On some level, most people know that wasting food is bad, or even harmful. However, in this day and age, simply saying ‘wasting food is a problem’ does not achieve anything. Worse yet, it doesn’t elicit any proper reaction from the people at large. So, just how much of a problem is excess, wasted food? If you’d like to find out the definitive answer to that question, you’ve come to the right place.
In this article, we will go over what food waste is and how much of a global impact it has. But more importantly, you will also learn about what you can do to help fix the issue.
What is Food Waste?
Food waste is really just one of two ways edible matter gets reduced in mass or nutritional value. The other major way is food loss. And while the two share the same end result (i.e. the removal of food from the food chain), they have a few key differences.
Food loss refers to the edible matter being lost or decreasing in value before it reaches the final product stage. In other words, it’s food that spoils during extraction, manufacturing, packaging, or transport.
Food waste, on the other hand, has to involve food at the final product stage. Of course, it doesn’t necessarily involve a decrease in value. Perfectly edible food can also be considered waste (for example, when you throw away a half-eaten sandwich or leave an uneaten piece of cake at the restaurant). The same can happen with packaged food that workers discard from a retail store or a supermarket.
Why Food Waste is an Issue
Food waste directly contributes to air pollution, water waste, and other environmental issues like deforestation. For instance, around 8% of global greenhouse gas emissions come from food waste. While in a landfill, the wasted food rots away, releasing harmful gasses like methane (CH4). Methane has a greater comparative impact over a period of 100 years than carbon dioxide (CO2), and the difference isn’t a small one, either — in fact, the impact of methane is 25 times greater!
Globally, agriculture uses up 70% of water, meaning a lot of it goes into producing food. Comparatively speaking, if we were to collect all of the water used to make the food we waste, it would be three times the size of Lake Geneva in Switzerland.
Finally, there are ethical issues that arise from food waste. More than 4 million people died of hunger worldwide during the first half of 2021 alone. If we look at the numbers related to food waste in the US alone and compare it to the global statistics listed earlier, we come to a staggering conclusion. Namely, the food wasted just in the US can all but eliminate hunger-related deaths globally.
How Can You Help Reduce Food Waste
There are various ways in which you can help reduce the amount of food waste. You will, in fact, be surprised as to how little you actually need to adjust your life in order to live waste-free. And make no mistake, your input will matter, no matter how small it might seem.
Check the Packaging
Lots of packages out there, like vacuum bags and plastic containers, don’t offer a lot in terms of repackaging the food. So, if you wrap your cheese or bread back up, it might end up spoiling. However, there is a way around this issue. If possible, simply buy a product that has a resealable bag or a plastic package with an airtight closing system. That will help keep your food fresh and won’t cause it to rot or go bad. In other words, you will be more likely to eat that food than to throw it away.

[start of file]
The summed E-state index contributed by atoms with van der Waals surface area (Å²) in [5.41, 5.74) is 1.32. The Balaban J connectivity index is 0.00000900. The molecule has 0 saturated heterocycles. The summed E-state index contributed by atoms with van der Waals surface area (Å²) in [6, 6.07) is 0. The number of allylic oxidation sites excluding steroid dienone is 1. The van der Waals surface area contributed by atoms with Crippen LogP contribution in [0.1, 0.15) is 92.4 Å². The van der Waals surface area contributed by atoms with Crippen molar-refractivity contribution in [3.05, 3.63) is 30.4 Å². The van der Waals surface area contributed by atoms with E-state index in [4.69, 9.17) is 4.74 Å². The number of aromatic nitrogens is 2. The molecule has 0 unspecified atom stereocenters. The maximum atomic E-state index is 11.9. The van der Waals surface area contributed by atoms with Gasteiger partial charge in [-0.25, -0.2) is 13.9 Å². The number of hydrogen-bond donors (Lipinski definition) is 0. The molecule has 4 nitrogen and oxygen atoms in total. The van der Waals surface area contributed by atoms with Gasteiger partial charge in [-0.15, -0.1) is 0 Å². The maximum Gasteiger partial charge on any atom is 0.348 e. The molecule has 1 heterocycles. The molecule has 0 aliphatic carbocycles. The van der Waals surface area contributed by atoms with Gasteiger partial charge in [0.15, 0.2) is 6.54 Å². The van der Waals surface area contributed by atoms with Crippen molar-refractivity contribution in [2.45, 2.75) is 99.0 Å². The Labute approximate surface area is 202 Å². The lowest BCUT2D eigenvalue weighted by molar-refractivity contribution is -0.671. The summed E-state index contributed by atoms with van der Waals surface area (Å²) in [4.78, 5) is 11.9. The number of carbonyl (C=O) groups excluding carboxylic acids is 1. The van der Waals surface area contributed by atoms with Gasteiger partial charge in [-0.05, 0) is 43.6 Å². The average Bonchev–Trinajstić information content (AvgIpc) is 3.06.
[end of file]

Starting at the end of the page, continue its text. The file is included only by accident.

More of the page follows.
One of the best ways to reduce, or rather reuse, food that you don’t need is through donations. Luckily, there are plenty of organizations like Feeding America that provide users a list of nearby food banks where anyone can donate to those in need.
Storing your food properly can have plenty of benefits, and not just regarding food waste reduction. In fact, if you store your stuff the right way, you can avoid catching a harmful disease or other health hazards like food poisoning. Moreover, properly stored food will not leak or emit any scent. In other words, your refrigerator and your freezer will be odor-free and you will not need to clean up any nasty stains.
Make sure to do some research into the food you buy and prepare so you can store it the right way. For example, most fruits and vegetables will have a longer shelf life if stored and refrigerated properly. The same goes for drinks, sweets, and even food for your pets.
Utilizing New Tech
Let’s say that you have a lot of leftover food that you can’t or won’t eat. The nearest foodbank is too far away and you don’t want to throw it away. So, what do you do?
Well, instead of throwing it all away begrudgingly, simply make a new meal from it. Modern smartphones can use recipe apps that scan ingredients and give you a choice of different recipes. Of course, you can simply input the ingredients you have and get the same results.
Organic material like food can be reused in clean, eco-friendly ways, with composting being the popular option. All you have to do is figure out which food you can compost and how to do it. Fortunately, there are plenty of online resources that readily provide such information to everyone.
As you can see, combating food waste might seem like a losing battle, and unless things change, it will only get worse. However, if you actively work on reducing food waste on your end, you will live a cleaner, healthier life. Also, you will not be alone in that fight — the vast majority of businesses and organizations have expansive programs that help combat both food waste and food loss on a large level. Everyone wants a clean planet with well-fed inhabitants, and combating food waste can get all of us closer to that goal.
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